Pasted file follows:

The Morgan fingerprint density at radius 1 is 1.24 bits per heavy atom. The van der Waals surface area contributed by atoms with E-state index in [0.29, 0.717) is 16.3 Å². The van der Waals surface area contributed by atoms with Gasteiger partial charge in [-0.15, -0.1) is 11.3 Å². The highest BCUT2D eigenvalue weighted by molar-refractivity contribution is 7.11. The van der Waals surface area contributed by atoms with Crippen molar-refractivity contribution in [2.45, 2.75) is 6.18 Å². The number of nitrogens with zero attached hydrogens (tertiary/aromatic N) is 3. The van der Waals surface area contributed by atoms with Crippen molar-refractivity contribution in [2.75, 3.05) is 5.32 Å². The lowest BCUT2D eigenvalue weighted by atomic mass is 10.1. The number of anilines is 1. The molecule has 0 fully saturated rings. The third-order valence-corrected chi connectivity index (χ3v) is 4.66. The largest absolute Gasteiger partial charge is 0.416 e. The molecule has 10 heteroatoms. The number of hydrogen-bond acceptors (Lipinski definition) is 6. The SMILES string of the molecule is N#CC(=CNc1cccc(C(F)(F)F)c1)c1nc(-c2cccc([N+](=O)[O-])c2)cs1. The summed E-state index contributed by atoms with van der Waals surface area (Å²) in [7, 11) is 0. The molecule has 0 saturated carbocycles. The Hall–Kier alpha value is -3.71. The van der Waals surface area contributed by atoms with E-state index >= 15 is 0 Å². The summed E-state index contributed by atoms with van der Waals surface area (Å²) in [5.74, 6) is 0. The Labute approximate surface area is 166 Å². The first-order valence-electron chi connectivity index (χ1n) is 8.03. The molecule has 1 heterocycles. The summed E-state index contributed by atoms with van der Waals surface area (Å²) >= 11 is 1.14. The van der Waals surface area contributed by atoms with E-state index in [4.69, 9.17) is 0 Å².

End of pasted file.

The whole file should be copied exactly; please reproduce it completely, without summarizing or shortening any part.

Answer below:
The Morgan fingerprint density at radius 1 is 1.24 bits per heavy atom. The van der Waals surface area contributed by atoms with E-state index in [0.29, 0.717) is 16.3 Å². The van der Waals surface area contributed by atoms with Gasteiger partial charge in [-0.15, -0.1) is 11.3 Å². The highest BCUT2D eigenvalue weighted by molar-refractivity contribution is 7.11. The van der Waals surface area contributed by atoms with Crippen molar-refractivity contribution in [2.45, 2.75) is 6.18 Å². The number of nitrogens with zero attached hydrogens (tertiary/aromatic N) is 3. The van der Waals surface area contributed by atoms with Crippen molar-refractivity contribution in [2.75, 3.05) is 5.32 Å². The lowest BCUT2D eigenvalue weighted by atomic mass is 10.1. The number of anilines is 1. The molecule has 0 fully saturated rings. The third-order valence-corrected chi connectivity index (χ3v) is 4.66. The largest absolute Gasteiger partial charge is 0.416 e. The molecule has 10 heteroatoms. The number of hydrogen-bond acceptors (Lipinski definition) is 6. The SMILES string of the molecule is N#CC(=CNc1cccc(C(F)(F)F)c1)c1nc(-c2cccc([N+](=O)[O-])c2)cs1. The summed E-state index contributed by atoms with van der Waals surface area (Å²) in [7, 11) is 0. The molecule has 0 saturated carbocycles. The Hall–Kier alpha value is -3.71. The van der Waals surface area contributed by atoms with E-state index >= 15 is 0 Å². The summed E-state index contributed by atoms with van der Waals surface area (Å²) in [5.74, 6) is 0. The Labute approximate surface area is 166 Å². The first-order valence-electron chi connectivity index (χ1n) is 8.03. The molecule has 1 heterocycles. The summed E-state index contributed by atoms with van der Waals surface area (Å²) >= 11 is 1.14. The van der Waals surface area contributed by atoms with E-state index in [4.69, 9.17) is 0 Å².